St. Nick's Sunday 2006
by Cliff Lamere 16 Mar 2010
This photo of Mary Bon was taken December 3, 2006 by Bette Jane Saiberlich-Poulos. Two days prior to St. Nick's Sunday, craft tables were set up so people could make wreaths, candle holders, etc. Mary was at one of the tables.
A Little History
St. Nicholas Day is celebrated on December 6 by the Greek Orthodox Church. Advent contains four Sundays, the first of which is sometimes referred to as St. Nick Sunday. On the first Sunday, one candle is lit. On the second Sunday, two candles are lit. Three candles, then four, are lit on the following two Sundays.
St. Nicholas (280-342 A.D.) was a wealthy man (perhaps a nobleman or bishop) who helped poor children, unmarried girls, sailors, and other people. He became associated with gift giving. In one tradition, he gave three bags of gold to the father of three girls who could not afford a dowry for them. This would have caused them to remain unmarried. Without any other means of employment, they would have been forced to become prostitutes. St. Nicholas saved them from that fate.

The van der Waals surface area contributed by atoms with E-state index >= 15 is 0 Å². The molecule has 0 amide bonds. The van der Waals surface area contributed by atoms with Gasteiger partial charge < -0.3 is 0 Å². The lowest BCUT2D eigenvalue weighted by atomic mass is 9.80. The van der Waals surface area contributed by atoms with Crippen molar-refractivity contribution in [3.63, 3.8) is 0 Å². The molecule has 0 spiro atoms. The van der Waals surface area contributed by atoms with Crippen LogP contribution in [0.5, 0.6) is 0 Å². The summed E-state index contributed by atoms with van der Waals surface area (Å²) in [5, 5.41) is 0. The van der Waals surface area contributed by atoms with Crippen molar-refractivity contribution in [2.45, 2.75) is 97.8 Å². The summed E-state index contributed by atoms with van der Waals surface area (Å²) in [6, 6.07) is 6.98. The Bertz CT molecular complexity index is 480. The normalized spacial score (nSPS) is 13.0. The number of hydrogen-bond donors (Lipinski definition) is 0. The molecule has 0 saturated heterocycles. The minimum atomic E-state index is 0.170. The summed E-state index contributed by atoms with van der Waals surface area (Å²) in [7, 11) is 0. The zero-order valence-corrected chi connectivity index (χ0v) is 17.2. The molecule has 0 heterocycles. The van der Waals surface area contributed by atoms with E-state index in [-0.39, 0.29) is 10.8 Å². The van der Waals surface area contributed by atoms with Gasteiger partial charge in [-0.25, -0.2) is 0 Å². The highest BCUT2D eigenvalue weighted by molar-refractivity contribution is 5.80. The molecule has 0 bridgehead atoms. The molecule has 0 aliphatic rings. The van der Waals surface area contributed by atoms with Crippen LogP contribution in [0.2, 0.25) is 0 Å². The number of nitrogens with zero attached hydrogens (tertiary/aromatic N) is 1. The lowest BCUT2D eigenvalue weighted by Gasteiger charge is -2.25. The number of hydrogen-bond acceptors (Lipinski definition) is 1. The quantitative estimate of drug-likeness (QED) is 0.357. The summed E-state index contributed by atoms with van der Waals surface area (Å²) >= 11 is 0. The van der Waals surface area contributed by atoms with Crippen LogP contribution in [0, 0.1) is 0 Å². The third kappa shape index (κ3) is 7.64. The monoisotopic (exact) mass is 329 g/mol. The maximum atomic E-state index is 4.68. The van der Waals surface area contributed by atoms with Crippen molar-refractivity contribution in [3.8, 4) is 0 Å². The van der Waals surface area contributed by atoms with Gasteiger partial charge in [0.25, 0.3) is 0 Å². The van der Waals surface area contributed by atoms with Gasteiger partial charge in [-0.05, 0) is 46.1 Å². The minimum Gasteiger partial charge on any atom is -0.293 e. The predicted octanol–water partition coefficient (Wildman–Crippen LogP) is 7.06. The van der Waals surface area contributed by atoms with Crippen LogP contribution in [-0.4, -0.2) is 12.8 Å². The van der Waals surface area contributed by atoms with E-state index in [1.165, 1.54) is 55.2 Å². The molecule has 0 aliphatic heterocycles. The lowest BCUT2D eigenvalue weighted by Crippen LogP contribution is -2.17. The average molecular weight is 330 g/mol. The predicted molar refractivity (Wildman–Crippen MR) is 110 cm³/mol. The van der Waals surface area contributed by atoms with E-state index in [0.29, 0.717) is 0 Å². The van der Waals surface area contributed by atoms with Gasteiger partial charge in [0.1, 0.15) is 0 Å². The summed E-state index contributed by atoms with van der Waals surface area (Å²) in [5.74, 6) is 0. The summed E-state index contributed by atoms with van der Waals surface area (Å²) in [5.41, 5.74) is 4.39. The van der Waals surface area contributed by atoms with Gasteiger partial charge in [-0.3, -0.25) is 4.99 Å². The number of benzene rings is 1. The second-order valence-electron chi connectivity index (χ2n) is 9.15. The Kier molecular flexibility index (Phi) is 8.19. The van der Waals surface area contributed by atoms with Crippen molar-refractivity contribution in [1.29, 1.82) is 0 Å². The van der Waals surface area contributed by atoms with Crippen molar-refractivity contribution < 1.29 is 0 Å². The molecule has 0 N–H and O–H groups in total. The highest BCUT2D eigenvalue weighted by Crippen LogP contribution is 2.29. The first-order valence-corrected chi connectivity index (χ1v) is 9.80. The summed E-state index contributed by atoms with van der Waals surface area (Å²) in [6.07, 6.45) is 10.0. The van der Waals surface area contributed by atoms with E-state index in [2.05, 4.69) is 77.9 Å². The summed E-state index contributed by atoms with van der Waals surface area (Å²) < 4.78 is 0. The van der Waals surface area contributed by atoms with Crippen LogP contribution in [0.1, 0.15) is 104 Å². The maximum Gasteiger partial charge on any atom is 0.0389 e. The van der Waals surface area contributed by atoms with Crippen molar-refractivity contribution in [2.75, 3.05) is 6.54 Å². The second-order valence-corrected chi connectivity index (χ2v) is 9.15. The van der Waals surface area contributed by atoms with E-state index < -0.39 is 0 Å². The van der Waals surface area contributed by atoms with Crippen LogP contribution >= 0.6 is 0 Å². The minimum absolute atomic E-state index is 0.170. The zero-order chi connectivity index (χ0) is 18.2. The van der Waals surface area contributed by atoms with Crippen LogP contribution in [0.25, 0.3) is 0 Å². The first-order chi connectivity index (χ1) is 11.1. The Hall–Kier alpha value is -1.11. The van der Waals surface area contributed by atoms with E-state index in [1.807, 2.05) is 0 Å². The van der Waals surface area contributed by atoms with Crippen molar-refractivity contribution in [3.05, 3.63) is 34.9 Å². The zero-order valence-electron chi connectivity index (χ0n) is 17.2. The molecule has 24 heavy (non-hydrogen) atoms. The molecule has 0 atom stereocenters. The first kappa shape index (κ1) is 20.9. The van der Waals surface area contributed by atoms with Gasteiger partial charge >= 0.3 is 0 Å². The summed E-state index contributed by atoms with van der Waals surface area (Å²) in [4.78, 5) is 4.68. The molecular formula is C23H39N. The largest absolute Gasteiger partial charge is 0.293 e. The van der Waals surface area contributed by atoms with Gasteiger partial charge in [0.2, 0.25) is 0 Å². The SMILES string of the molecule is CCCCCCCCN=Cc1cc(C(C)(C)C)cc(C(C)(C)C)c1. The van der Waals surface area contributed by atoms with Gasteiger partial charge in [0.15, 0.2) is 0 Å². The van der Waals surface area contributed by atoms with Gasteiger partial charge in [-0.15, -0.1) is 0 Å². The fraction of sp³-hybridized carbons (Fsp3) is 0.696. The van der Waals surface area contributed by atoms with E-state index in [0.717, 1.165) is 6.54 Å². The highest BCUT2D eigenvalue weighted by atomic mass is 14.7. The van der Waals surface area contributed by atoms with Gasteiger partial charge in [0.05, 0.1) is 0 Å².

The three gold balls that symbolize a pawn shop represent those three bags of gold.
Honoring St. Nicholas flourished in the 4th century in Asia Minor. It spread to Protestant European countries, but after the Reformation this practice disappeared in all but Holland where St. Nicholas was called Sinterklaas (Sinter = Saint; Klaas = Nicholas). Dutch colonists brought the tradition to New Amsterdam (now New York City) and Beverwyck (now Albany). English-speaking Americans changed his name to Santa Claus.
At First Church, on St. Nick Sunday, Rev. John Paarlberg meets in the afternoon with children and their parents. He dresses as St. Nicholas and relates the story of his significance. Afterward, he passes out small gifts.
Photo by Bette Jane Saiberlich-Poulos
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